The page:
The first type of "code" you will need to know for CTFs is Base64. Base64 is extremely common in CTFs, and therefore is at the top of this list.
You can use these websites to convert to and from:
Base64 is an easily identifiable code by its sparing but still existent use of numbers and constant use of near-alternating capitalization.
Some Base64 strings will also have one or two equal signs at the end of them, making it even easier to identify.
An example Base64 string would be: SGVsbG8gc3dpZnRjZWRh This string converts to: Hello swiftceda
For the equal signs function, the best case in point example is this string: VGhpcwppcwphCmxvbmcKQmFzZTY0CnNlbnRlbmNlCmtpbmQKb2Y=
Which converts to:
"This is a long Base64 sentence kind of"
Once you get a feel for Base64, it becomes one of the easiest to spot. Although we started off with a basic cipher, there's an even easier cipher, the Caesar Cipher.
It can be encoded and decoded here: Caesar
The Caesar Cipher shifts the alphabet by a certain amount of letters to create it's effect.
This is a string Caesar shifted 7 letters: aopz pz h jhlzhy jpwoly dpao zopma 7
It decodes to: this is a caesar cipher with shift 7
At this point we've used a website called cryptii. I would recommend using this as it is one of the best, easiest cipher websites I've seen so far, and has plenty of common CTF crypto converters. (Honorable mention to dcode.fr )
Speaking of honorable mentions, lets talk about hexadecimal and hashes. These aren't ciphers, but they are commonly used to obfuscate strings.
An example hexadecimal string: 6865785f6465636f646564
Hexadecimals can be decoded using this website: Hex
Next are MD5 and SHA1 hashes.
MD5 hash: a9d3ee7dc268399430050582174f7f07
Decode: md5 hash
SHA1 hash: 8B30C7CB569B5C3D48DF4C1A3509E9C169F4D319
Decoded: sha1 hash
Now, hashes are a little harder, because although they do have a mathematical method through which they're created, they can't be as easily cracked as other cryptography methods.
However, you may be able to decrypt some of your hashes here: Hash Killer.
If you want to crack them yourself, I'd recommend hashcat: Hashcat.
Next up is morse. This one is easily identified because it only uses periods, hyphen, and slashes.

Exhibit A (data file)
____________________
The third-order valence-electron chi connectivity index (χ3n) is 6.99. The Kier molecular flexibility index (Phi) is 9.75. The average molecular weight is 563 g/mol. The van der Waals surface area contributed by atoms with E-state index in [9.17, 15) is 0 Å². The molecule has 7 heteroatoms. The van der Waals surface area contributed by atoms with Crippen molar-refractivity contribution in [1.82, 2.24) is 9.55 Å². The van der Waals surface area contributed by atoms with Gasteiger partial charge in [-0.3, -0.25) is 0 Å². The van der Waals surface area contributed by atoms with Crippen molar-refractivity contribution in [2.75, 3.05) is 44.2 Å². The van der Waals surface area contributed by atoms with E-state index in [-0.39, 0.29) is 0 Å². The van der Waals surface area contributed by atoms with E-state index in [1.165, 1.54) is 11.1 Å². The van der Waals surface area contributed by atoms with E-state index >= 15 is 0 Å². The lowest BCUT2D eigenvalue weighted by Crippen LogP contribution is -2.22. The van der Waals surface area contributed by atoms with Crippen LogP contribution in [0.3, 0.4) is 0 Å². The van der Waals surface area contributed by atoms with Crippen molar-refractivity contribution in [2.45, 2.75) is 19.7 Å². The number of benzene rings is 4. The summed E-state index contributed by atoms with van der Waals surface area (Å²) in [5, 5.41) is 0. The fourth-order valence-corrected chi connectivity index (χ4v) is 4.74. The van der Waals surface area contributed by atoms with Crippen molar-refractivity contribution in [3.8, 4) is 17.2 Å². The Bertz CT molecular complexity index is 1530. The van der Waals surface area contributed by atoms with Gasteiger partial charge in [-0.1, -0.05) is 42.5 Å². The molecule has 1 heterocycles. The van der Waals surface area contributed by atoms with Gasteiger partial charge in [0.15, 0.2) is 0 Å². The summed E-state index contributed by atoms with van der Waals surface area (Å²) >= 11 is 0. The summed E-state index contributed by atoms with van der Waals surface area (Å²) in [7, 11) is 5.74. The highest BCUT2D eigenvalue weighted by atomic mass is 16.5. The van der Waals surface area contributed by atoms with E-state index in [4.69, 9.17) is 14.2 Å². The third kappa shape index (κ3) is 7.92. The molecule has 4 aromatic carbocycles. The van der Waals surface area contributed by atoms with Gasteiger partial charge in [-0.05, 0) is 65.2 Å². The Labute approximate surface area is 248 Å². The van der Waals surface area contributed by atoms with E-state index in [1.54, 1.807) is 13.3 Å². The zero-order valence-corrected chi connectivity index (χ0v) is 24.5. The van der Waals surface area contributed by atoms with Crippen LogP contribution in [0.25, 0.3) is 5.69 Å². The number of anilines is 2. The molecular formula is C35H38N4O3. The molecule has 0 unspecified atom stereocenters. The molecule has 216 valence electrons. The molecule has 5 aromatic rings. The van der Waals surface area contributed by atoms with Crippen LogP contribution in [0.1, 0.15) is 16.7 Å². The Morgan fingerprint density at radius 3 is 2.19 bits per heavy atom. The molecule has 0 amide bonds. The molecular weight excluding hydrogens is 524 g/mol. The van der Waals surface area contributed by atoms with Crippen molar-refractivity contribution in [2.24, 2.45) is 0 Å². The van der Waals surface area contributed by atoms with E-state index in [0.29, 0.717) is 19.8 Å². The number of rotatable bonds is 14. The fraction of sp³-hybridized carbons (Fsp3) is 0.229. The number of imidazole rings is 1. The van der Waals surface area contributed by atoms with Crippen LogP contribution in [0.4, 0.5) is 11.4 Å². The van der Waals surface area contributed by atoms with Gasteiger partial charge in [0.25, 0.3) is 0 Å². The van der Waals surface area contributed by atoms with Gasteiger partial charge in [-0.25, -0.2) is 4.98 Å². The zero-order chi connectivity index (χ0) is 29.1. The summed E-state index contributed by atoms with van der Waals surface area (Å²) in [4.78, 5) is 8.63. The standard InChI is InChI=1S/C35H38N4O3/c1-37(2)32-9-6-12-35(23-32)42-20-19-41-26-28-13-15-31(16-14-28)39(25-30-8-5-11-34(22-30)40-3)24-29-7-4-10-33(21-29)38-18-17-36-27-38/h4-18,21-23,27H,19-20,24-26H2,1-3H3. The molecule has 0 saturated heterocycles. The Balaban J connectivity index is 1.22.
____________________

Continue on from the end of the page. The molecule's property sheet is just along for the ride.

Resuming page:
It has a translator here: Morse.
It is not as common as other cryptography methods but it does pop up.
Morse: -- --- .-. ... . / .. ... / -.-. --- --- .-..
Decoded: morse is cool
One of the more interesting families of ciphers is the ROT family.
ROT5 only works on numbers: TEST 123
Becomes: TEST 678
ROT13 only works on letters: TEST 123
Becomes: GRFG 123
ROT18 is a combination of them both: TEST 123
Becomes: GRFG 678
Then there is the one that is really interesting and spices up the entire family.
ROT47: TEST 123 !!>>
Becomes: %t$% `ab PPmm
Again, Cryptii is your best friend on this one: Rot13.
Another ROT47 example: This would be a regular sentence turned into Rot47. Oh the horror.
Becomes: %9:D H@F=5 36 2 C68F=2C D6?E6?46 EFC?65 :?E@ #@Ecf] ~9 E96 9@CC@C]
Although ROT5 and ROT13 are slightly more common than ROT47, ROT47 still has widespread use.
Next cipher is the Vigenere cipher, which is a keyed cipher. Keyed ciphers require passwords.
Example: A regular sentence that by no means contains any hidden message.
Becomes: h zhjyymv kwnziukh wlnf fq fo sihvv fsafeafs grf plghrz qwksgkl.
Vigenere works by putting the key in front of the alphabet to create a new one. It frustrates many due to its similar appearance to Ceaser.
An honorable mention here is the AZ126 cipher.
A = 1, Z = 26.
Like all the others, there's a decoder: AZ126
Next is subsitution ciphers (A=B, for instance). These are common but not as fancy as others.
There's an excellent site by Edwin Olson to crack these: Quipquip.
Now for one of my personal favorites; The Enigma Machine. It was a cipher used in WWII and has as many combinations as you need to obscure and obfuscate.
Example: The quick brown fox jumps over 13 lazy dogs.
Put through a Enigma M3 Reflector UKW B
Rotor 1 = VIII, Position 3, Ring 1
Rotor 2 = IV, Position 26, Ring 1
Rotor 3 = VIII, Position 1, Ring 2
Becomes: fcgcl cjiun paljp witjh vjnis zsxfl isj
This one is very complicated, so just play around with it till you get a feel for it Enigma.
Last but not least, brainfuck Brainfuck.
Example: aw heck
It is extremely complicated, and if you don'nt know what it is, you're absolutely dead trying to crack it, so it's good to get introduced to it now. Seeing as it has a very unique ciphering method, it's easily identifiable.
Well, that's a majority of the ciphers, codes, and other crypto methods you'll need for CTFs and more.
- Sentinel#2295 on Discord